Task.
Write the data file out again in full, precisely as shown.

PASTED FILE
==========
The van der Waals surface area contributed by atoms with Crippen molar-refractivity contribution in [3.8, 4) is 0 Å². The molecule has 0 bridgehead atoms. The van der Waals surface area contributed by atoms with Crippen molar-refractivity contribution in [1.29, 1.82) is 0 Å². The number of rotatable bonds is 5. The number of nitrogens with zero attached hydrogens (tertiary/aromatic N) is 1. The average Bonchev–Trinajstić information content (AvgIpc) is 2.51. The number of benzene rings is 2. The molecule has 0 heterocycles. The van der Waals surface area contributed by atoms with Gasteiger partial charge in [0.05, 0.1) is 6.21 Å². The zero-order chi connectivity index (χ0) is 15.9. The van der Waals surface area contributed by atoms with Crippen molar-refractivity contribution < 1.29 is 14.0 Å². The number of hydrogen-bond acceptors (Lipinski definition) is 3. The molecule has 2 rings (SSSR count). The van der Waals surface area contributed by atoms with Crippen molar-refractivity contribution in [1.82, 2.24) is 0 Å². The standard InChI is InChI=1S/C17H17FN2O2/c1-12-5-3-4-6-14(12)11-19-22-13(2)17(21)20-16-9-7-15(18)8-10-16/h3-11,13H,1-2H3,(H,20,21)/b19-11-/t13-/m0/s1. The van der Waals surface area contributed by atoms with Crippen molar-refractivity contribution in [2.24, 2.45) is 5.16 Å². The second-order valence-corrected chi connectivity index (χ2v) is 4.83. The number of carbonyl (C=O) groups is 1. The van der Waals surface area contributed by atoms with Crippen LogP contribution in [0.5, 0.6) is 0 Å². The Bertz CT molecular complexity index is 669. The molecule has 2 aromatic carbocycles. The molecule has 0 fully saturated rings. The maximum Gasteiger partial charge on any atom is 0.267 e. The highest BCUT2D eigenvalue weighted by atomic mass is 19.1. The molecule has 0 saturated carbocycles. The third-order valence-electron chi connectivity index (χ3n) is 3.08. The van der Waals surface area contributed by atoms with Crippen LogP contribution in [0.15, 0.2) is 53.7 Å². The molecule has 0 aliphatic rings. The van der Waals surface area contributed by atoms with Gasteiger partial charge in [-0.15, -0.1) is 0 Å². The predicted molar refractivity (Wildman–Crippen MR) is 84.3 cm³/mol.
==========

The van der Waals surface area contributed by atoms with Crippen molar-refractivity contribution in [3.8, 4) is 0 Å². The molecule has 0 bridgehead atoms. The van der Waals surface area contributed by atoms with Crippen molar-refractivity contribution in [1.29, 1.82) is 0 Å². The number of rotatable bonds is 5. The number of nitrogens with zero attached hydrogens (tertiary/aromatic N) is 1. The average Bonchev–Trinajstić information content (AvgIpc) is 2.51. The number of benzene rings is 2. The molecule has 0 heterocycles. The van der Waals surface area contributed by atoms with Gasteiger partial charge in [0.05, 0.1) is 6.21 Å². The zero-order chi connectivity index (χ0) is 15.9. The van der Waals surface area contributed by atoms with Crippen molar-refractivity contribution < 1.29 is 14.0 Å². The number of hydrogen-bond acceptors (Lipinski definition) is 3. The molecule has 2 rings (SSSR count). The van der Waals surface area contributed by atoms with Crippen molar-refractivity contribution in [1.82, 2.24) is 0 Å². The standard InChI is InChI=1S/C17H17FN2O2/c1-12-5-3-4-6-14(12)11-19-22-13(2)17(21)20-16-9-7-15(18)8-10-16/h3-11,13H,1-2H3,(H,20,21)/b19-11-/t13-/m0/s1. The van der Waals surface area contributed by atoms with Crippen molar-refractivity contribution in [2.24, 2.45) is 5.16 Å². The second-order valence-corrected chi connectivity index (χ2v) is 4.83. The number of carbonyl (C=O) groups is 1. The van der Waals surface area contributed by atoms with Crippen LogP contribution in [0.5, 0.6) is 0 Å². The Bertz CT molecular complexity index is 669. The molecule has 2 aromatic carbocycles. The molecule has 0 fully saturated rings. The maximum Gasteiger partial charge on any atom is 0.267 e. The highest BCUT2D eigenvalue weighted by atomic mass is 19.1. The molecule has 0 saturated carbocycles. The third-order valence-electron chi connectivity index (χ3n) is 3.08. The van der Waals surface area contributed by atoms with Crippen LogP contribution in [0.15, 0.2) is 53.7 Å². The molecule has 0 aliphatic rings. The van der Waals surface area contributed by atoms with Gasteiger partial charge in [-0.15, -0.1) is 0 Å². The predicted molar refractivity (Wildman–Crippen MR) is 84.3 cm³/mol.